Have you ever been on a ride, feeling awesome, thinking you are looking pretty much like Aaron Gwin on a World Cup downhill track? Then it happens, you smack a hole in a turn, your front wheel folds up under you, and before you can blink you are flying OTB on your way to a dirt nap; instantly looking like Gwin during his famous crash in Ft. William, Scotland in his race run in early June of 2019.
What happened to Aaron was pretty rare for a rider of his caliber and probably had something to do with a somewhat slippery bridge on the entrance to the corner, however, it’s a good illustration for the extreme case of exploding in a corner. What makes mountain biking fun is the fact that there are obstacles in the trail and irregular terrain. Many times, these obstacles are in the beginning, middle, or exit of a turn. When you are reading the terrain and picking your line, here are a few steps to take:
- Imagine you are an F1 driver, and you want to use the WHOLE trail for your corner setup, apex, and exit. Set up wide, apex, then drift wide at the exit to maintain maximum momentum .
- Identify obstacles that will narrow your ability to use the whole trail and adjust your line accordingly.
Here are a few techniques to use in turns with obstacles:
The Double Apex. This is a technique used to avoid an obstacle that is near the actual apex of the turn. You turn some before the obstacle and some after the obstacle; a net gain of making the whole corner radius, but broken down into two quick turns in the same direction.
The Apex Unweight. This is a super helpful technique that will increase your flow on trail. Because many trails get ridden by many riders in the exact same line, holes get created in the turn, in the ideal line. It doesn’t make sense to go around the hole, but it’s slow and rough to go through the hole. The best solution many times is to unweight and float over the hole, while staying on the main line and the best radius of the turn.
I watched this technique demonstrated by Eric Carter in a dual slalom race in Sandpoint Idaho. The 180 degree berm was blown out (big wet soft rut/hole) right at the apex from all the riders pushing into the turn really hard. Each rider was losing tons of momentum every time they apexed the turn at the hole. EC (Eric Carter) came through at the same speed as everyone else, pushed into the berm early, became super light in the apex, floated over the hole, pushed again just after the hole, and his exit speed was double the other riders. His line and turn radius was the same as everyone else, he apexed the turn same as everyone else, he was just very selective on where he was heavy and light on the bike to maximize momentum.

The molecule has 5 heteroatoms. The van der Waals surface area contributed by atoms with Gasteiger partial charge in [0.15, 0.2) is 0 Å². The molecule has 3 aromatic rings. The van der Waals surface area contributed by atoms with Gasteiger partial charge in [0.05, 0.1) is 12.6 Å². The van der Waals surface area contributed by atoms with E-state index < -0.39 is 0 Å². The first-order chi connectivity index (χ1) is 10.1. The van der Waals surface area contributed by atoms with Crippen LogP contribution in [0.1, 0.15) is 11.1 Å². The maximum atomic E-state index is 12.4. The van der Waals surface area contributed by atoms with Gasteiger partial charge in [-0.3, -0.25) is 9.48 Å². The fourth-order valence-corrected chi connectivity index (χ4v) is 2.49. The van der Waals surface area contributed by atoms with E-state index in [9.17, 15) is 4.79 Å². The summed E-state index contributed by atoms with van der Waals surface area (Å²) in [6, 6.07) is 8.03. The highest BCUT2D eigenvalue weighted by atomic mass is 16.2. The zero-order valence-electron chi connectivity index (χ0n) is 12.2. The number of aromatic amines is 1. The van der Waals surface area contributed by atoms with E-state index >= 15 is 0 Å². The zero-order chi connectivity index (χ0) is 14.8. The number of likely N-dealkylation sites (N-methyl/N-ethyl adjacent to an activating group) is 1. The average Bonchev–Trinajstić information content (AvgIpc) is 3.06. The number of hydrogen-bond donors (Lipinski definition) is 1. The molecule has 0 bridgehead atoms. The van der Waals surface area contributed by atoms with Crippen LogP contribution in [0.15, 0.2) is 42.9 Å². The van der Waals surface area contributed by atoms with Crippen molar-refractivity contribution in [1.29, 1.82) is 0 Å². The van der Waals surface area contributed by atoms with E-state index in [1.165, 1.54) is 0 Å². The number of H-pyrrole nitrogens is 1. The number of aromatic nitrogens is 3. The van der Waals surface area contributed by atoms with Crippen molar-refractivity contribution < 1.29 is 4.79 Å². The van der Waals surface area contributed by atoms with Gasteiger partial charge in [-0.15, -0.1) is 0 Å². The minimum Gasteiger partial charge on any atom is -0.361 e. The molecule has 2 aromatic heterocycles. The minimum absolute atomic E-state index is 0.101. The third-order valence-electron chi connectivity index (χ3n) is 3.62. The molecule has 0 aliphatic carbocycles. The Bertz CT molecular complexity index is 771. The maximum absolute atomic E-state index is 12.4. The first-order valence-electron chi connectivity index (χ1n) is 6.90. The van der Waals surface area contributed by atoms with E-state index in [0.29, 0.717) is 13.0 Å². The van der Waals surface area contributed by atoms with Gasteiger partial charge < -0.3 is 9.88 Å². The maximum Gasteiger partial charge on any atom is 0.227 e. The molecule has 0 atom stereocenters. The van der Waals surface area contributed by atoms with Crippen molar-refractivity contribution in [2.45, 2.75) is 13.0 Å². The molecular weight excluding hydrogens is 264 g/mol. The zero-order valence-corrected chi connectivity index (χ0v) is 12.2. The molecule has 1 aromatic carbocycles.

The Apex Hop. This is the same idea as the apex unweight, only here you are actually hopping over an obstacle, like a rock or root that protrudes into the line. This is used in lieu of doing a double apex. Instead of going around the obstacle, bunny hop over it and stay on the best radius line you can, ultimately creating more flow. This generally means you are reading the trail really well. Most riders are probably doing a double apex, but you turn the double apex into a single apex because you create a fluid turn by hopping over something instead of turning twice.
Off-Camber Turns. Probably one of the best feelings on a bike is sticking a high off-camber line that very few other tracks are visible on. The main line falls down the fall line and terminates in an obstacle, an uphill or something less desirable than sticking to the high side and maintaining momentum. For off-camber traction, make sure you are balanced on the bike and have good pressure on your hands and feet. Use the same techniques as above, weight and unweight the bike where you see less and more traction, and don’t be afraid to hop over some obstacles that try to force you off the preferred line.
Tracking is a term you may hear when people talk about characteristics of a bike. Tracking is when the bike sticks to a line in off-camber situations. One thing that can help with tracking is to reduce the tokens/air spring spacers in your suspension. Doing this makes the suspension more linear, less progressive. In other words, your suspension will have less ramp up and bottom out support. It will have a more linear feel throughout its travel stroke, less bottom out support. This setup allows the suspension to move more freely throughout the travel, creating more traction on terrain like off-camber areas.
All these techniques start with eyes up, ride from your core, elbows out. Go Shred!